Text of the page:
The first Bonxies were two in Hoy Sound on 18th and one in Orphir on 27th. North Ronaldsay reported its regular Mediterranean Gull on 14th while Lesser Black-backed Gulls built up in numbers from one at Brodgar on 9th to 21 in St.Ola on 24th. Glaucous Gulls were reported from four Mainland sites (Birsay Bay, Skaill Bay, Finstown and St.Ola) while birds were also seen on North Ronaldsay on 3rd/4th and 30th. Iceland Gulls were much scarcer with just two sightings – at Skaill Bay on 9th and at Scapa on 10th. The first Sandwich Terns were two off Papay on 22nd while others were noted off North Ronaldsay on 3oth and Shapinsay on 31st. The calm conditions of 9th encouraged 450 Guillemots to come ashore at Row Head, Sandwick, a further 750 being counted on the sea close by.
We know little about Wood Pigeon migration but that they do migrate was shown by a count of 16 on North Ronaldsay on 28th with small numbers also being noted in Herston and Burray about the same time. Up to three Long-eared Owls continued to be seen intermittently in Rendall while signs of a regular roost were also found in an Orphir plantation; one-two were also seen on North Ronaldsay and at Herston mainly in the last few days of the month. Short-eared Owls became much more conspicuous during the month and wing-clapping display was noted in both Stenness and Rendall on 29th.
70 Skylarks at Dale, Costa were wintering birds but a peak count of 232 on North Ronaldsay on 28th reflected a marked passage through that island at that time. Records of inland wintering Rock Pipits seem to be fewer than in the past so that two near the Loch of Wasdale on 12th were of note. A Grey Wagtail on North Ronaldsay during the last week of the month was the only record but numbers of Pied Wagtails grew as the month progressed, North Ronaldsay recording 12 on 30th/31st. That island also reported several White Wagtails with three on 26th and a peak on nine on 29th.
The south-easterly wind and rain of 26th caused a substantial ‘fall’ of Continental migrants. The most conspicuous species involved were Chaffinches (up to 65 on North Ronaldsay and up to 22 elsewhere), Blackbirds (256 on North Ronaldsay and up to 50 elsewhere), Song Thrushes (153 on North Ronaldsay), Fieldfares (61 on North Ronaldsay), Robins (52 on North Ronaldsay and up to 10 elsewhere) and Mistle Thrushes (up to eight on North Ronaldsay and singles on Papay and in Holm). Other species included Black Redstart (with two on North Ronaldsay and one at St. Mary’s), Dunnock (two on North Ronaldsay and one in Deerness), Chiffchaff (three on North Ronaldsay and singles at two South Ronaldsay sites); Goldcrest (up to four on North Ronaldsay and a few elsewhere), a Northern Bullfinch, a Yellowhammer and up to four Reed Buntings (all on North Ronaldsay) and, rarest of all, a Little Bunting in Deerness, the first ever spring record for Orkney. Two Wheatears on North Ronaldsay on 28th were the first of the spring, a light passage of Stonechats having gone through that island earlier in the month with a peak of four on 18th. Redwing observations were of interest, with most sightings before 26th being of birds of the Icelandic race coburni while those after that date were mainly of the Continenetal race iliacus.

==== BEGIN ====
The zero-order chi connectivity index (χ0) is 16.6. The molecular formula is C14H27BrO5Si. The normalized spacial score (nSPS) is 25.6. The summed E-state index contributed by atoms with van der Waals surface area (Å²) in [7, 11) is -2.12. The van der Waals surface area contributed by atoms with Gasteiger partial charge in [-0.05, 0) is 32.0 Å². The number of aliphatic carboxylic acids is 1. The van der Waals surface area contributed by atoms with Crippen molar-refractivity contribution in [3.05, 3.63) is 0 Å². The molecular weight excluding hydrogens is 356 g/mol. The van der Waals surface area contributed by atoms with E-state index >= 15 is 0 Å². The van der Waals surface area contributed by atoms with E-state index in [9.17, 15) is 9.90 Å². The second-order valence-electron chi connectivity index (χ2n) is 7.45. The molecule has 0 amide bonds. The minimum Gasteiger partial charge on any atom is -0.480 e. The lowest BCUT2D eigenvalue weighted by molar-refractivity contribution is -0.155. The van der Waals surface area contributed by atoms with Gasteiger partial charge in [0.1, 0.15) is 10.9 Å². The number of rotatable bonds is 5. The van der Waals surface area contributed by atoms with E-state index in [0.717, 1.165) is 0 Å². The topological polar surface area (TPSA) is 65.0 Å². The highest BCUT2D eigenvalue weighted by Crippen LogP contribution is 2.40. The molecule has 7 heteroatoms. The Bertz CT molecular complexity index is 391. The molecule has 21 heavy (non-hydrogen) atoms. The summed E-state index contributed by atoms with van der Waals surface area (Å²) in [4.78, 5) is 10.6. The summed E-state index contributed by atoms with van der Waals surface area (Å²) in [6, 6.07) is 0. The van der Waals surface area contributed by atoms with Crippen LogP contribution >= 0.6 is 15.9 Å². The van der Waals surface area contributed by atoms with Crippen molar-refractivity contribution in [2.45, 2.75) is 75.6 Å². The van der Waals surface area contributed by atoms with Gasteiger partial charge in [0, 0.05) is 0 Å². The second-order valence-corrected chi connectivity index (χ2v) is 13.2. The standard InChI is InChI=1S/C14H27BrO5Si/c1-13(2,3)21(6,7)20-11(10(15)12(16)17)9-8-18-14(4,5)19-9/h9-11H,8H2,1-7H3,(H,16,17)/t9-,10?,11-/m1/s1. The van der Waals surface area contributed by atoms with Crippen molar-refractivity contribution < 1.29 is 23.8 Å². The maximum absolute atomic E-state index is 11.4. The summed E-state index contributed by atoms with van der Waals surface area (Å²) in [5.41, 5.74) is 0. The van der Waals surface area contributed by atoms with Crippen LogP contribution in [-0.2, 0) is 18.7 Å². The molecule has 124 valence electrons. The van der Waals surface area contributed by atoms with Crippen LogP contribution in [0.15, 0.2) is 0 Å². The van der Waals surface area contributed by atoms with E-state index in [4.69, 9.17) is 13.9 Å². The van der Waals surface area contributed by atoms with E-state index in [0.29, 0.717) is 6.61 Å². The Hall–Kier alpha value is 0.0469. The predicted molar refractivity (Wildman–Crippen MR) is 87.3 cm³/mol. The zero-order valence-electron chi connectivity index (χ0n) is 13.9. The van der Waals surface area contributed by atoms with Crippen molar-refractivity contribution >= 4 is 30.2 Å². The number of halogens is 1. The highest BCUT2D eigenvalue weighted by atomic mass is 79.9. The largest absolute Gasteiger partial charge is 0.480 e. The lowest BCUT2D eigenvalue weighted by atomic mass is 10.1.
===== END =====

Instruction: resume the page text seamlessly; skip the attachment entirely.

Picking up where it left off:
Other birds of note included a Great Tit in Finstown on 27th, a Carrion Crow at Twatt on 19th and single Siskins in Kirkwall and on Burray on 24th and 27th. A Goldfinch was in song in Finstown on 28th while a flock of nine was in Harray the following day. Up to seven Mealy Redpolls were in Stromness in the first week of the month when four were also at Dale, Costa. Only three single Bramblings were reported – in Birsay on 3rd, Finstown on 10th and North Ronaldsay on 26th. 40 Greenfinches in Finstown on 10th was the largest flock reported while the Dale bird crops supported 240 Twite on 3rd. By far the largest Snow Bunting gathering was of 100 at the Birsay Links on 26th.